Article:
As I talked to Coach K and others, players on those teams, I’ve come to realize that Mike Brey played a pretty darn significant role in some of that wonderful success that happened down there.
In addition, Mike had great opportunities to work with the lead athletes, namely the Grant Hills, the Christian Laettners, Bobby Hurleys. Now he’s going to have an opportunity to work with some of the best we have. We have a bunch of them sitting right here in front of me.
Again, in summary, let me say we’re going to be introducing to you in just a moment the head coach from the University of Delaware, that comes with five years of head coaching experience, unprecedented success at Delaware, something that in my opinion fits a (inaudible) fit at the University of Notre Dame, understands our mission and is passionate about this institution.
It’s a long-term two-way binding agreement. Coach Brey is going to be with us for a long time. So, folks, with that, let me just say, again, it’s an honor to welcome the Brey family. Again, welcome to Notre Dame.
May I introduce the president of the University of Notre Dame, Father Malloy, who will officially welcome the Breys.
FATHER MALLOY: First of all, let me join Kevin White in thanking you for coming out to show the interest and the enthusiasm of Notre Dame fans in this program.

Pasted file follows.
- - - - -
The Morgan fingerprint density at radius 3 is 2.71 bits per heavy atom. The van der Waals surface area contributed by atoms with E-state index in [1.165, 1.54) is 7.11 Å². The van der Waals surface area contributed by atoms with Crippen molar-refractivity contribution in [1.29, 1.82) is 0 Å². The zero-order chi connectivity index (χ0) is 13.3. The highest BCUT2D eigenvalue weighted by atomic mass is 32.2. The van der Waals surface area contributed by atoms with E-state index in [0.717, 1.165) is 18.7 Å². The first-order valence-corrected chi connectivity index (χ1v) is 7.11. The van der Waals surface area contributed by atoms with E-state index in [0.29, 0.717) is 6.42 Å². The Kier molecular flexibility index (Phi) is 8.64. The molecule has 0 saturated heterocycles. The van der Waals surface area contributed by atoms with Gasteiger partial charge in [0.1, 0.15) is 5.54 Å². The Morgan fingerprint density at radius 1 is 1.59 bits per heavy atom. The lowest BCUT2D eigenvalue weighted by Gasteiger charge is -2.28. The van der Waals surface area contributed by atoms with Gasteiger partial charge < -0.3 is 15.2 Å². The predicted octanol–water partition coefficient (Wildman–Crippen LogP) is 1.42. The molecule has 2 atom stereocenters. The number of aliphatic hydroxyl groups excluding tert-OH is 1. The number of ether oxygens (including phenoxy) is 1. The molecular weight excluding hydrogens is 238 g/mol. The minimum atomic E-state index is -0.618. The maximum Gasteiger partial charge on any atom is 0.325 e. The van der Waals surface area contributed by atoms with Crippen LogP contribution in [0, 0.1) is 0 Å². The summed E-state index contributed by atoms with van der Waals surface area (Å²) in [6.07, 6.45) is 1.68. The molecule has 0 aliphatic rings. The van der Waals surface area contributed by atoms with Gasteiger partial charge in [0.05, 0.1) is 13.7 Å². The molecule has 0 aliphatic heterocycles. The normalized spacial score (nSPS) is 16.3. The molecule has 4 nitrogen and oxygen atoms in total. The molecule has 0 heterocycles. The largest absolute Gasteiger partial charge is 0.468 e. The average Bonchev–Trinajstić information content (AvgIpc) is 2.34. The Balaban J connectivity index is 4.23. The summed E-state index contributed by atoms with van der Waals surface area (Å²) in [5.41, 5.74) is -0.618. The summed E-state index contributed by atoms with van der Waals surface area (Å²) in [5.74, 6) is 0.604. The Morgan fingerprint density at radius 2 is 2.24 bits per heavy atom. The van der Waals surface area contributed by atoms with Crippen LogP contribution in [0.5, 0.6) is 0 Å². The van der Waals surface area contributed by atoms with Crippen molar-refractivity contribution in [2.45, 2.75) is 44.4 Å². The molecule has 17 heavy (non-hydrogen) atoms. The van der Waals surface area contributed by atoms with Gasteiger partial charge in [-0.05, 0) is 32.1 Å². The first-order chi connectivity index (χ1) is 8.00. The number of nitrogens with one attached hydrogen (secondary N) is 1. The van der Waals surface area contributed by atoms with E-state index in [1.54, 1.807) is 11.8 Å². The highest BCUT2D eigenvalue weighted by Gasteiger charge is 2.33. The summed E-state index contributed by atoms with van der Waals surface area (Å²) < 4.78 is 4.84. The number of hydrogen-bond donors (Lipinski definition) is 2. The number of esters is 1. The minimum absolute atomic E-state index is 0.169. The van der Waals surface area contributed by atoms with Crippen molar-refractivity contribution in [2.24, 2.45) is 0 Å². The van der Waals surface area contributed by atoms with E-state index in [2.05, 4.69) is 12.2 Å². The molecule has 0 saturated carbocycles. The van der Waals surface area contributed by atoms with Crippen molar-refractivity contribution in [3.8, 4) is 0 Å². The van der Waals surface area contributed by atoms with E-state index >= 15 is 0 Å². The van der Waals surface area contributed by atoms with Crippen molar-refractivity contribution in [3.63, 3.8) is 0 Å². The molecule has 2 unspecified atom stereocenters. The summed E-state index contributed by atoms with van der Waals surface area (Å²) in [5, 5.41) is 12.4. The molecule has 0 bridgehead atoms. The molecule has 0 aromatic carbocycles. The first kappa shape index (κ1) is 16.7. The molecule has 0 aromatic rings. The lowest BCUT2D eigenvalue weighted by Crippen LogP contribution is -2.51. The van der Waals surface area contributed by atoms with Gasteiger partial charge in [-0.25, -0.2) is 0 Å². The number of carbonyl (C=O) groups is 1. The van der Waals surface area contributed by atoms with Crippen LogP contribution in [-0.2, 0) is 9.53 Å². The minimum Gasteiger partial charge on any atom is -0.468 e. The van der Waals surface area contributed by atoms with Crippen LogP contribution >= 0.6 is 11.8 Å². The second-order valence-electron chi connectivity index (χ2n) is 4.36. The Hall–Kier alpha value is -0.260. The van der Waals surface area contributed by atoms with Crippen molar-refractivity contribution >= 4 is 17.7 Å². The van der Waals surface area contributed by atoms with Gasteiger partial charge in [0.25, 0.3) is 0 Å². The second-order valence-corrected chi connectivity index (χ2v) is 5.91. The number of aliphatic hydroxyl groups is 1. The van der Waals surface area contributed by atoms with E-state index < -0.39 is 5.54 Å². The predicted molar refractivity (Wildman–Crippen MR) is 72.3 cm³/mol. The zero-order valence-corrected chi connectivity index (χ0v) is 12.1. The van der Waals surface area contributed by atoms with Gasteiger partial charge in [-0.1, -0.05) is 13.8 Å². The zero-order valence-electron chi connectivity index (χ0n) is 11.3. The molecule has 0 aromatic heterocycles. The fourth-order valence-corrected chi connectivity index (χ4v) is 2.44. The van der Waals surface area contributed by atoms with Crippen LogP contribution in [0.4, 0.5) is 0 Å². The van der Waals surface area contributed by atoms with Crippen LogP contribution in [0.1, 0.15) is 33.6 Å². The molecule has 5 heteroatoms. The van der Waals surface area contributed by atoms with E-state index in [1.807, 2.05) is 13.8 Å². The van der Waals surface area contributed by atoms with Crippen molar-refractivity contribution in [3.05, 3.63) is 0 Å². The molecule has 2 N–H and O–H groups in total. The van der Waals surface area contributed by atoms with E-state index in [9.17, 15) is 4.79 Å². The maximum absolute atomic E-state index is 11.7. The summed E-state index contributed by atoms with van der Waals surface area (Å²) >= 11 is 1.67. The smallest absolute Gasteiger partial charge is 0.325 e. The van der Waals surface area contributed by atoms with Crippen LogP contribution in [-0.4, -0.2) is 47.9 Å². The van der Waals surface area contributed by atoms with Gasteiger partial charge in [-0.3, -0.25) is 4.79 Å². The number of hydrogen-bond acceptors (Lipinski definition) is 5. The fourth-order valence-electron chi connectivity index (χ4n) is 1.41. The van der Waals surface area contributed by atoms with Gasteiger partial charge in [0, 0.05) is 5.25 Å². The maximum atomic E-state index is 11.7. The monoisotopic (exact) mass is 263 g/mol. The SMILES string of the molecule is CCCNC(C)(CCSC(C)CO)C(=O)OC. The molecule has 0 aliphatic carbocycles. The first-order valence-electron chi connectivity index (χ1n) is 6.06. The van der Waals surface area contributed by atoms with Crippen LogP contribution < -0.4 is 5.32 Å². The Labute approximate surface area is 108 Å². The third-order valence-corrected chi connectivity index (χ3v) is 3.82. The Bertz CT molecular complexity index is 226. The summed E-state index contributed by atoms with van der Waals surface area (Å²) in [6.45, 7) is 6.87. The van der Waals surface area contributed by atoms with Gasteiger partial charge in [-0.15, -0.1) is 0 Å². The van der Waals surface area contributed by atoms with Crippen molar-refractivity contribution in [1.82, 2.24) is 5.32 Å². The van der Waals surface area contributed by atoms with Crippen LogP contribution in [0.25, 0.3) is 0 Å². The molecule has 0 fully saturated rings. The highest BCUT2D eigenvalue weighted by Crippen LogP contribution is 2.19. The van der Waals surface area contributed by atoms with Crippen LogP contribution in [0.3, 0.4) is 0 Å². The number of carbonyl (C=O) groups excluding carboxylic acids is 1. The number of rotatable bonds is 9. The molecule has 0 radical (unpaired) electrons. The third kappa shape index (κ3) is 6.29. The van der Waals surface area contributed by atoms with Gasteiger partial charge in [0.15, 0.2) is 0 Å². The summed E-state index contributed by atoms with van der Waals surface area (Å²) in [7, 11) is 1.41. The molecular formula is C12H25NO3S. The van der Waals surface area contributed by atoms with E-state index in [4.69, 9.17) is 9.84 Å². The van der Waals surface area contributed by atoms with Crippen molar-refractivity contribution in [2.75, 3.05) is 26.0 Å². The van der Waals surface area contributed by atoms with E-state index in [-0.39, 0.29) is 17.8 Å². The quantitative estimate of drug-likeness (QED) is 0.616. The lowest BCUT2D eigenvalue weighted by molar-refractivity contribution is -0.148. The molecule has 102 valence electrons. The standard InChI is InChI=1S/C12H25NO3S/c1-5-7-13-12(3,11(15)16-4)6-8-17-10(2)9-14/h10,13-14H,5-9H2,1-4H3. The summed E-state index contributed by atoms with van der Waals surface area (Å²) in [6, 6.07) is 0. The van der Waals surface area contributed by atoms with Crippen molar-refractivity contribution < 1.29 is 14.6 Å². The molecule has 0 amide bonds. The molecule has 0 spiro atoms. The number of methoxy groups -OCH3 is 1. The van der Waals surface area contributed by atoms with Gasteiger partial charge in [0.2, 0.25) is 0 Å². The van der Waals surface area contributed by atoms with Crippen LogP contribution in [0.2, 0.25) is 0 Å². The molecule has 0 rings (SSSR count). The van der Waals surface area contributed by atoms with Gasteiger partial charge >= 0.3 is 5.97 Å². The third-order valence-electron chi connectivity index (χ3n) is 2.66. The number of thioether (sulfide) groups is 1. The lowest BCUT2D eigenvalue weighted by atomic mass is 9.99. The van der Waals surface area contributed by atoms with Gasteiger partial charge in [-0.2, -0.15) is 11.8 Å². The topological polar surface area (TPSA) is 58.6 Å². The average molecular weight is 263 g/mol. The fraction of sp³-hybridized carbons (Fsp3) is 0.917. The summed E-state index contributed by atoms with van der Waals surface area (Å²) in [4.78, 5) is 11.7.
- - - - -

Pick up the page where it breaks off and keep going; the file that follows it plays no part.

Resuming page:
I want to thank Kevin and his staff, Lou Nani and my staff, and others who have participated in what was a very demanding and very quick turnaround time. We would do nothing to harm this program by being premature. We wanted someone of outstanding pedigree. We’ve already heard some of those elements, background, that Mike Brey brings with him.
It’s interesting that the person that was his coach in high school and with whom he worked, Morgan Wooten, a number of years ago set the record for the most high school victories in American history. When I was much younger and a lot sprier, he coached against my team. I’m happy to say we used to kill them. But soon after they became the dominant power, not only in the DC area, but throughout the country.
I know that we’ve heard from Coach Wooten the high regard with which he holds Mike Brey.
Subsequent to that, Mike had a chance to spend time in one of the elite programs of the country, working with Coach Krzyzewski at Duke University. We know the outstanding combination of academic success and athletic achievement that has happened there.
Coach K has told us that Mike was very instrumental not only in the recruiting process, but in dealing in an appropriate way, in an inspiring way, with the student athletes in that program.
He’s also not only of an outstanding pedigree, but also with distinction in his first head coaching responsibility at the University of Delaware. He brought that program to high levels of achievement very quickly.
So when it comes to basketball background and knowledge and enthusiasm, I don’t think you would find a coach in the country who is better prepared for this new responsibility.
But then there’s the question about a particular kind of University, a Catholic University, a residential school, a place full of tradition and loyalty, a place that tries to do everything the right way, to be an academic institution of the highest distinction and to be successful in all of our athletic programs.
In our conversation with Coach Brey, he indicated over and over again that he has a passion and a drive to succeed here in his primary charge, but also to do it the Notre Dame way.